Jennifer Johnson is the K-12 education reporter for The Grand Forks Herald. Contact her if you have any story ideas or tips and visit www.grandforksherald.com.
- Member for
- 4 years 4 months
Lutheran Social Services in Grand Forks is preparing for up to 100 new refugees to resettle in the city this year, but the impact on the school district is uncertain, according to the site supervisor of resettlement services. As is the case every year, the resettlement agency projects a number based on what the community can accommodate, and that is usually up to 100 people, Reggie Tarr said. LSS mostly assists with family reunification, which means refugees are joining family members already established in the area.
ROSEAU, Minn.-- Seniors at Roseau received one last lesson before graduating this year. Late last month, the whole class attended a so-called "wisdom retreat," a day of reflection, games and connection before they exit high school. Staff from Youth Frontiers, a character education organization based in Minneapolis, lead part of the retreat but leave much of it in the hands of students. The retreat was especially meaningful for Reilly Stroot, who said he struggled with loneliness at the start of the year.
A Friday groundbreaking ceremony for East Grand Forks Senior High's renovation succeeded despite some chilly resistance. Snow, cold and aggressive winds challenged the celebration of a $20.6 million addition and renovation on the school football field. But a small, bundled-up crowd still appeared to recognize what School Board Chairman Tony Palmiscno referred to as "one of the biggest projects since the flood of 1997."
Habitat for Humanity in Grand Forks has always been in the position of helping others, but now a local ad agency wants to return the favor. Ad Monkeys has launched a fundraising campaign to replace several tools stolen from the Red River Valley Habitat for Humanity site at North 24th St. Thieves raided a wooden shed belonging to the organization March 31, the second time since Christmas. Kyle Kosier, Habitat's local executive director, said the loss has "severely" set back progress on the home of a family who recently immigrated to the U.S. They are renting an apartment.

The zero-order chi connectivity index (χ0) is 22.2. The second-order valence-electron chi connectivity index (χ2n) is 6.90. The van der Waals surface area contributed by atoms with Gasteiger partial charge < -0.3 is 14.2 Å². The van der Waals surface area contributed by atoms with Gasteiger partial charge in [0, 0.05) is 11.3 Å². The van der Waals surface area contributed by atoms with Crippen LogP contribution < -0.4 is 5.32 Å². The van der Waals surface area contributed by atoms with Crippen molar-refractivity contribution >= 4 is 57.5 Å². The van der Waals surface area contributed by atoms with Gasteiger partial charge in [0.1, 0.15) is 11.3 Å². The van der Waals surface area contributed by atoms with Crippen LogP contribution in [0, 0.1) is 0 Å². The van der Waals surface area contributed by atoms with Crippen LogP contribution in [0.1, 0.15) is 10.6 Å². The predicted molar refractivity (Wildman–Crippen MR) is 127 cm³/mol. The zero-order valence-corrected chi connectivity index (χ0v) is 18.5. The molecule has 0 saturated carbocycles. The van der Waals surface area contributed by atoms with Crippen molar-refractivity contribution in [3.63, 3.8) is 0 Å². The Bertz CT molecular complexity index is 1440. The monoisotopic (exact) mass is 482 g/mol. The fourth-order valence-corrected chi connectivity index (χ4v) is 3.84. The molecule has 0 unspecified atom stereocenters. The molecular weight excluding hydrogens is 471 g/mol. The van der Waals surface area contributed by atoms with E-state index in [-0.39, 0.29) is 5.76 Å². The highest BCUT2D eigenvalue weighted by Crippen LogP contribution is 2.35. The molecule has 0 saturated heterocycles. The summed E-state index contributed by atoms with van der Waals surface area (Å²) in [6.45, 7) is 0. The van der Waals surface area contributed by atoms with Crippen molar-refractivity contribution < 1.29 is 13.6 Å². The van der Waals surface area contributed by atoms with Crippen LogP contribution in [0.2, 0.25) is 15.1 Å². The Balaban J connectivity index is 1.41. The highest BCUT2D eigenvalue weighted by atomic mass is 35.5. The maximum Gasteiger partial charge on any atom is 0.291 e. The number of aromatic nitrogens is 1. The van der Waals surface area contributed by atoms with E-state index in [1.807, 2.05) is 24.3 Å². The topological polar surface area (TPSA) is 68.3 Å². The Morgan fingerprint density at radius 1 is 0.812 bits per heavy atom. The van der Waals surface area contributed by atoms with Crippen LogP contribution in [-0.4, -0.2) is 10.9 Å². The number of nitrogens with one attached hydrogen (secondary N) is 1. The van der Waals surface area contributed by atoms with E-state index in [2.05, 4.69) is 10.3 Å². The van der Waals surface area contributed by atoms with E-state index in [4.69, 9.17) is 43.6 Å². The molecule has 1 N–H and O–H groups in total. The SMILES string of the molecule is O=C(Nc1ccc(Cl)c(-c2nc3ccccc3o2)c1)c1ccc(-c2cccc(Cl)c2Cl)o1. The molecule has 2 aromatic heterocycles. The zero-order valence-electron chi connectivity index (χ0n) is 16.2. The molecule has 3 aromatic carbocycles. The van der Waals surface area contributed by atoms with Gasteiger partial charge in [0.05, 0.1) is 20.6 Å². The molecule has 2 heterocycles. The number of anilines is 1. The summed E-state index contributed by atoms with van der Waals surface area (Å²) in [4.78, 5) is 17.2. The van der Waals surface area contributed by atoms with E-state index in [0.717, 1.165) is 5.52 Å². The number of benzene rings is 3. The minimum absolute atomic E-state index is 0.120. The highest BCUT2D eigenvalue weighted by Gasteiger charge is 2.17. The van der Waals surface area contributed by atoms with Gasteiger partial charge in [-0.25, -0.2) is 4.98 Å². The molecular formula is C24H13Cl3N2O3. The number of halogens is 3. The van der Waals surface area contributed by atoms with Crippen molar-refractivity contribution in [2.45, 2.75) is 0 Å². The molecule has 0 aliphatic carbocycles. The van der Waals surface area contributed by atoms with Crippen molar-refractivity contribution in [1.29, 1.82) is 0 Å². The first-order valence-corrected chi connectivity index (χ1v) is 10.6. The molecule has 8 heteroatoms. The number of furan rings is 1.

MANVEL, N.D.—When Richard Ray started teaching at Manvel Public School in 1974, gasoline was 55 cents per gallon, he said. A lot has changed since then, but he hasn't strayed far from the small grade school. After 40 years as principal and superintendent, overseeing significant enrollment growth, leading a migrant student program and witnessing the school win a national academic achievement award in 2014, Ray is retiring. His last day is July 29.
A Grand Forks program's effort to champion children has gained recognition from the White House. Grand Forks Head Start was among 15 programs nationwide that recently was awarded the President's Volunteer Service Award for being a champion for healthy families, Director Jerry Jonnson said.
A new demographic report predicts enrollment at Grand Forks Public Schools could increase by more than 6 percent over the next five years. The district's demographer, Robert Schwarz of Kentucky-based RSP & Associates, gave the School Board a detailed look Monday at future growth expected in the district, including enrollment growth at individual schools.
The Grand Forks School Board unanimously approved hiring between 16 and 20 educators Monday to help the district provide better coverage in areas such as special education. Several of the educators are elementary teachers who were added because of enrollment growth expected next year. The total cost is estimated to be between $788,500 and $1.1 million, according to finance committee documents.
A North Dakota robotics team finished strong at the World Championship competition late last month in St. Louis. Thunder Robotics Team 876, made up of students from Aneta, Hatton, Emerado and Northwood, were the runner-up for its division, which included 75 teams, said volunteer adviser Mike Voglewede. The team lost the first match by 1 point and the second match by 2 points, but students weren't too disappointed, he said.
From "crazy cat lady" grandmas to tough-but-funny grandpas, older Americans were recognized for their general awesomeness Monday in Grand Forks. Fourth-grade winners of an annual contest read essays about their favorite older person before dozens of families and educators at the Grand Forks Senior Center. Judges from Service Providers for Seniors, which holds the contest, selected winners after reading essays from 41 classrooms in Grand Forks and East Grand Forks.